He would be shot and killed by a police sniper in his hometown of Toulouse after a 30-hour siege and a shootout.
His story would normally have ended there and his name would eventually have been forgotten by all but his family and those of his victims but it was not to be. Since the killing of Merah the French press has continued to focus on his family, largely at their demand, and their drip-feed of revelations have given a horrifying insight into how Merah became a killer. The wildly differing reactions of various members of his family after the killings have painted a somber picture of their lives and they offer a revealing insight to she spread of Islamist/Salafist tendencies in France. They are also a tragic testimony to the harsh realities of life within France's Muslim community.
Many details of Merah's past became known soon after his death. He was brought up by his divorced mother in a climate of violence, he had "a violent profile from childhood and behavioural troubles", and he had been arrested and jailed several times for relatively minor offences. He once tried to commit suicide by hanging and French intelligence agency the DCRI had been tailing him for three years because of his connections to radical Islamic groups.
His older brother Abdelkader was also followed by intelligence agencies and he was arrested shortly after his death. Abdelkader now faces preliminary charges of 'complicity in murder and conspiracy to commit acts of terrorism in connection' with Mohammed's killing spree.
Shortly after that their father began legal action for 'murder with aggravating circumstances' against the police units who were involved in the siege and killing of his son. Press rumours began to speculate upon the possible existence of a sharp differences of opinion on Merah's actions within the Muslim community.
The affair had just begun to disappear from the front pages when a major development instantly propulsed it back into the spotlight. Mohammed Merah has a second brother, Abdelghani, and he recently announced the upcoming release of a book in which he relates his side of the story. Called 'My Brother the Terrorist', it makes for chilling reading.
He firmly condemns his brother Mohammed for his actions and goes on to allege that his family played a major role in Mohammed becoming an Islamic radical before denouncing "the hate, the racism and the antisemitism" which he claims were omnipresent within the family. He criticises the "indecency" demonstrated by his father when he accused the police of wrongdoing and relates how Abdelkader insulted his girlfriend because she was Jewish and told him to "leave your dirty Jewish girlfriend." Abdelghani did not do so however and his enraged brother stabbed him seven times. Abdelghani also accuses Abdelkader of being instrumental in Mohammed's conversion to radical Islam.
He accuses his sister Souad of having similar tendencies and that she had told him several times that she was "proud of Mohammed and the crimes he committed", adding that she was proud that he had had the courage to become a Moujahidin.
The book was a bombshell and Souad in particular was outraged by it. Which is why she met with him and other members of the family in a park - where they thought they would not be seen - to discuss it. But they were seen, by a television crew from French TV station M6. They secretly filmed the whole scene and Abdelghani carried a microphone which recorded the conversation, although precise details of how this operation was mounted remain sketchy.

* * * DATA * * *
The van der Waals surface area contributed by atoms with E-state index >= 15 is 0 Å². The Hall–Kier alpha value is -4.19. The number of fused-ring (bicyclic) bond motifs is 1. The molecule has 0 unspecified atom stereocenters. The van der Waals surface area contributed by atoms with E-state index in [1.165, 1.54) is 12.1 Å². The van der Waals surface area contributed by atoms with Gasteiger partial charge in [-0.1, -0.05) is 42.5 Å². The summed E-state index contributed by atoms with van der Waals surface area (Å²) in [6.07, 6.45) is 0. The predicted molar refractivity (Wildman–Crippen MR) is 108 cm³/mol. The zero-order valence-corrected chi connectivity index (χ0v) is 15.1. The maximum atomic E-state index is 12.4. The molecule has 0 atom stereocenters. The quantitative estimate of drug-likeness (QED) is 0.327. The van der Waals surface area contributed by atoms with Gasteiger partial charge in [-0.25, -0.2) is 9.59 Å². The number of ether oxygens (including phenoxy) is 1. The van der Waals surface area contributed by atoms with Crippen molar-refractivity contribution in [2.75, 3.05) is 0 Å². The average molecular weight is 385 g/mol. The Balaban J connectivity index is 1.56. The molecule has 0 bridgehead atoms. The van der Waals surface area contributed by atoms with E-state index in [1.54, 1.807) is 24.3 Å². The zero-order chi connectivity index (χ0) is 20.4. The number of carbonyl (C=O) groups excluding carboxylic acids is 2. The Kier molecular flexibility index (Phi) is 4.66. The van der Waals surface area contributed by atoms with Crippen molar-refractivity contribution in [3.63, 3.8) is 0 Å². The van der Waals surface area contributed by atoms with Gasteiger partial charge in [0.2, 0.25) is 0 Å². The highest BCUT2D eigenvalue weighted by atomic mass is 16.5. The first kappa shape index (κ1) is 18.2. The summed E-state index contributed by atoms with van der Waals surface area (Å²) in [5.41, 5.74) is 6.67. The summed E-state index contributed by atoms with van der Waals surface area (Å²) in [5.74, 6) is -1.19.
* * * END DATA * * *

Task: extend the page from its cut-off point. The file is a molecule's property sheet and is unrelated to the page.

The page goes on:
Souad was heard to say "I think well of Bin Laden and at least the Salafists are actually doing something." She goes on to say "I detest the Jews, all those who are massacring Muslims."
This led to more major headlines of course, and a Parisian judge immediately ordered the opening of a preliminary inquiry in view of charging her with 'apologism for terrorist acts.'
Abdelghani Merah has subsequently revealed that he has received "threats" from his family and that his mother has threatened to commit suicide in front of his own child if he allows the book to be published.
That is the sad and tawdry tale of the Merah affair so far, more shall surely follow, and there are major lessons to be learned from it.
Moderate Muslim clerics and the vast majority of the Muslim community deplored Mohammed Merah's actions, just as they deplored his father's decision to begin legal action against the police and have deplored Souad's opinions. They are also worried that the constant drip of insights into how Salafism spreads amongst Muslims will reflect badly on the Muslim community as a whole.
But their sentiments, if understandable, are misplaced. A large majority of French citizens know full well that the vast majority of French Muslims and the wider Muslim immigrant community are totally opposed to terrorism in the name of Islam, that they categorically oppose Salifism and radical Islam in all its forms, and that they wish to lead peaceful lives.
The irony of the situation is that the very fact that members of Merah's family are washing their dirty laundry in public should be seized upon as an opportunity to better understand not only how Salifism recruits in France, but also as a pointer to what should be done by French society to prevent Muslim children being brought up to hate and despise others to the point of wanting to kill them.
The truth is out in the open now and it is up to French society to face up to its implications as well as its duty to better integrate its Muslim communities. Terrorists deserve no quarter and intelligence efforts to track them and stop them acting should be intensified, but - and more importantly - it is time that France offered its Muslims the possibility of a better future.